Kovalyov's ego takes another hit when he goes to the newspaper office to post an ad about his missing nose. There, the self-important Kovalyov is forced to wait with shop-keepers, porters, and out-of-work coachmen and housemaids, all looking to place ads in the paper. Also, when he talks to the clerk, his crisis is given no more respect than a lost poodle.
None of these things have ever bothered Kovalyov before- indeed, he is part of the corrupt system. Then, however, he has a situation which threatens his place in society, and because of the very system from which he has previously benefited, can't get any competent help. Selfish to the core, he is only troubled by these things when they affect his life directly, being completely oblivious to the troubles of others. And, in the end, when Kovalyov gets his nose back, he reverts to being the same person he was before. His experience has not changed him, or caused him to reevaluate his life in any way. Rather, we see that he buys more ribbons with which to bedeck his uniform and returns to his habitual flirting with women. Gogol seems to be saying that human nature is inherently selfish and not prone to change unless forced to do so.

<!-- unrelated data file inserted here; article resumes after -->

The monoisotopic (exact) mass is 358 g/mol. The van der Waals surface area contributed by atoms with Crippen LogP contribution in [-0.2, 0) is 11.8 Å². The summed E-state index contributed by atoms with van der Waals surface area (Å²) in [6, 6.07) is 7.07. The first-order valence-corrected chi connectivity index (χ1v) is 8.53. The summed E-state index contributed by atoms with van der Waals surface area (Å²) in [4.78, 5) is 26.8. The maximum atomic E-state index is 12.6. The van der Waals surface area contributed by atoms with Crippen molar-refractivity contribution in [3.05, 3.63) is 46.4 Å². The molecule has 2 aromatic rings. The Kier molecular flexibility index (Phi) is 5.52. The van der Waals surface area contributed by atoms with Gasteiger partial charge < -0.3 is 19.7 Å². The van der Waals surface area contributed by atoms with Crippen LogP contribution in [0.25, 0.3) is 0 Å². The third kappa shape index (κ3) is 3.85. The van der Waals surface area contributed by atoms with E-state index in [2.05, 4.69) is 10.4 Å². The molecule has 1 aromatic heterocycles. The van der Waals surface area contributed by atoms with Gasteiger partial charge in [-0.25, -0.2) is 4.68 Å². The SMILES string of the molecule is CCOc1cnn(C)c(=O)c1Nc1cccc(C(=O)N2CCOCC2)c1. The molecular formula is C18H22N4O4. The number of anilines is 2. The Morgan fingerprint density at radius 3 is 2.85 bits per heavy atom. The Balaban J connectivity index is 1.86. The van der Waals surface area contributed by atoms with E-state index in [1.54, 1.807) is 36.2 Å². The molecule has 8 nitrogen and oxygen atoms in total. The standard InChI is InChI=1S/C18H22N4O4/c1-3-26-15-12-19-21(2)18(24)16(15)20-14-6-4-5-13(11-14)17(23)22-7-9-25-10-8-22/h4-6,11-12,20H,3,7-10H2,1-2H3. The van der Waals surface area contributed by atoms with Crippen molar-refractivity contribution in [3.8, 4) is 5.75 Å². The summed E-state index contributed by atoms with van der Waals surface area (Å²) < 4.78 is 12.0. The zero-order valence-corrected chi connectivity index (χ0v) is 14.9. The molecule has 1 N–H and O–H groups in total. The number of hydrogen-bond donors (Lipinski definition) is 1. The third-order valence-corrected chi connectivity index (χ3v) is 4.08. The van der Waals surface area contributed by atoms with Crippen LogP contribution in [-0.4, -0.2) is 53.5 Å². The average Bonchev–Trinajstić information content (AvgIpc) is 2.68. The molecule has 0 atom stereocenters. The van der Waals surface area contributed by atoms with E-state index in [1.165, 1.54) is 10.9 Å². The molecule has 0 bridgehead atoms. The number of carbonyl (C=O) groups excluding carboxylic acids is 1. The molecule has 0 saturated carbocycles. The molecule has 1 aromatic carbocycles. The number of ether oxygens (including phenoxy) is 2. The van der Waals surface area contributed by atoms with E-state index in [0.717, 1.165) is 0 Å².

Those are my thoughts on Nikolai Gogol's The Nose, which is a ridiculous story with some semi-serious things to say about vanity, false pride, and social facades.